5 Tips for Working Within Your Client’s Hiring Budget

When a potential client comes to you, they have a budget in mind. If you want to bring them on as a client, it’s up to you to provide your services within their budget.

Sometimes a client expects first-class service on a penny budget. But, you can do things to work within their budget while still raking in a profit.

How to work with your client’s hiring budget

When you bring on a new client, it’s important to establish their budget and what you can provide within that budget. Use the tips below to communicate with clients, make them happy, and get your payout.

Determining your client’s budget

When you ask a client what their budget is, they might say something like, “I’m not sure,” or, “I want to see what you offer before setting a budget.” Even though the client says they don’t have a budget, they probably have an idea in mind.

Try to get a rough idea of what your client is expecting to pay. You might tell them standard recruiting fees or ranges of what other people pay you. Or, you might list recruiting packages and costs to help them narrow down what they are comfortable spending.

When determining what the client’s budget it, make sure you talk to the person who has the power to set and adjust the budget. Often, this is a hiring manager or an accounting department manager. Find out if this person has approved the budget. If you are talking to someone who isn’t in charge of the budget, they might give you inaccurate information, such as promising you a bigger budget than possible.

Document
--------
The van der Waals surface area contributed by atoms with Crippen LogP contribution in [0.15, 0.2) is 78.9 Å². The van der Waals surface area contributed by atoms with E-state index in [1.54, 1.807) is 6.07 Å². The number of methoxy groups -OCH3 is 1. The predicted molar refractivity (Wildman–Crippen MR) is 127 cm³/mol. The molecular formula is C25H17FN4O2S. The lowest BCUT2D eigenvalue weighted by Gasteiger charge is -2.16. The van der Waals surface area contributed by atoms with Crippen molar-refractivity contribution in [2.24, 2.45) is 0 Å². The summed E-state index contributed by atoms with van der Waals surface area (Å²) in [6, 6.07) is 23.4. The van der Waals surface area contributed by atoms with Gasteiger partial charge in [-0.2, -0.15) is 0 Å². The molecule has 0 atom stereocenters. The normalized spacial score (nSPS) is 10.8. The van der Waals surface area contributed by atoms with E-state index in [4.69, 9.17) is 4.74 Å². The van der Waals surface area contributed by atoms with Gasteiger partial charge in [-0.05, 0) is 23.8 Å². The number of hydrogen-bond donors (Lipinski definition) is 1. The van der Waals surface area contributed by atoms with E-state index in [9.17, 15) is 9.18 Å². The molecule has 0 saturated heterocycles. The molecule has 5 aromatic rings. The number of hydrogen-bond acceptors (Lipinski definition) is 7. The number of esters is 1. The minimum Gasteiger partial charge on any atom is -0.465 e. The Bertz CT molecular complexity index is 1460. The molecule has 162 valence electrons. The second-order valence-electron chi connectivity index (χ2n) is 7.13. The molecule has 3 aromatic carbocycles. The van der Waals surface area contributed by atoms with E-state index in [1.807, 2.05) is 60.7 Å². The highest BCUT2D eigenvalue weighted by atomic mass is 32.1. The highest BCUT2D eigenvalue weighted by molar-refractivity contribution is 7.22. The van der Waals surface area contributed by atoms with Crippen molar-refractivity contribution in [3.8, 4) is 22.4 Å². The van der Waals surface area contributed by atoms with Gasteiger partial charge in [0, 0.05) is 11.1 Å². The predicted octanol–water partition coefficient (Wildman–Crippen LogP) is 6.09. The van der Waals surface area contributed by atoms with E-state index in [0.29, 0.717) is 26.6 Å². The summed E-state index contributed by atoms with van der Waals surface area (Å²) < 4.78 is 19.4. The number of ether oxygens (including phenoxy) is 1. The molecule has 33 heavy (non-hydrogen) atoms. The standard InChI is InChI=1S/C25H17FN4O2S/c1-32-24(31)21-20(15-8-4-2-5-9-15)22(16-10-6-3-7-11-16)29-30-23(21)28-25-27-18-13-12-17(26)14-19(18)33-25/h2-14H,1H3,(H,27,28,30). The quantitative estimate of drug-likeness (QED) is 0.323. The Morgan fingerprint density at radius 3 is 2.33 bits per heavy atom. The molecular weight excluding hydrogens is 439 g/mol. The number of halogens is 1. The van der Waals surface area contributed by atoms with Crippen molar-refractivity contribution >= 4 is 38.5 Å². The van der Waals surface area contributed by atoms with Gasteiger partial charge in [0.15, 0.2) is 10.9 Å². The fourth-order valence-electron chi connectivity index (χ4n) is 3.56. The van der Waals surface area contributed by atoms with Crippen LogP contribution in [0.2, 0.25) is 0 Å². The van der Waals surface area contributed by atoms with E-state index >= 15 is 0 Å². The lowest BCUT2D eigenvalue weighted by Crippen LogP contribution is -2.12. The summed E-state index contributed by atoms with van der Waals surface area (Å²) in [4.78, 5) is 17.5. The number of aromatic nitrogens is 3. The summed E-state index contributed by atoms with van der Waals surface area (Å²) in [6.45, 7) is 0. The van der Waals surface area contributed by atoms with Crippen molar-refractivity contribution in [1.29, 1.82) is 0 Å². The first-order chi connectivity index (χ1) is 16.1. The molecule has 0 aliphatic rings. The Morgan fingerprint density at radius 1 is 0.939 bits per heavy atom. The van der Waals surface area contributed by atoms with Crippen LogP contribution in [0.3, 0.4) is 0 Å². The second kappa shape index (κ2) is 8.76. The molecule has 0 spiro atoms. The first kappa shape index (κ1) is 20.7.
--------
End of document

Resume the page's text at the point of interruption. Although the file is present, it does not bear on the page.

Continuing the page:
Establishing the project

As you’re determining how much the client will spend, you should also figure out what services the client expects you to perform.

Have the client name everything they want you to do. You might need to list your services and let the client say, “yes” or, “no” to each one.

Ask the client what their non-negotiable items are. What are they not willing to give up? You also should figure out what the client is willing to give up. Cutting the negotiable items can help you reduce costs and get the project within the client’s budget.

Giving an estimate

After you know what the client wants you to do and what they are willing to spend, it’s time for you to create an estimate. The estimate should tell the client approximately how much the project will cost.

Be honest about the price. Don’t give a low number simply to get the customer. Everyone will be unhappy later when the price is much more than the estimate. Tell the client how much you really think it’ll cost to do everything they want. If the estimate is more than what your client wants to spend, you can start a conversation about what’s actually possible within their budget. This might convince the client to scale back or offer a bigger budget.

Navigating project changes

At some point, a client might decide to change the project after you’ve started work. Depending on the change, the total project cost might increase.

Some clients are also more demanding. For example, a client might want extra communication. You might need to charge more to accommodate extra time and hiring expenses.

As things occur that drive up how much the client owes you, make sure you explain the recruitment costs. The client should be aware of how their demands influence the cost. Talk to the client about increasing their hiring budget, if necessary.

Don’t wait to tell the client about the increased charges until you send a bill. By maintaining open communication, you have a better chance of keeping them as a repeat client. You can use your recruiting software to track what you do and justify the expenses.

Working with long-term clients

When you repeatedly work with a client, budgets will undoubtedly change over time. You and the client will have to work together to choose services that fit into the budget.

You might also raise your prices. If you do start to charge more, the client might have to reduce the services they purchase to stay within their hiring budget. However, you may be able to sell the value of your services to the client. If the client increases their hiring budget, they can keep the same services while you make more.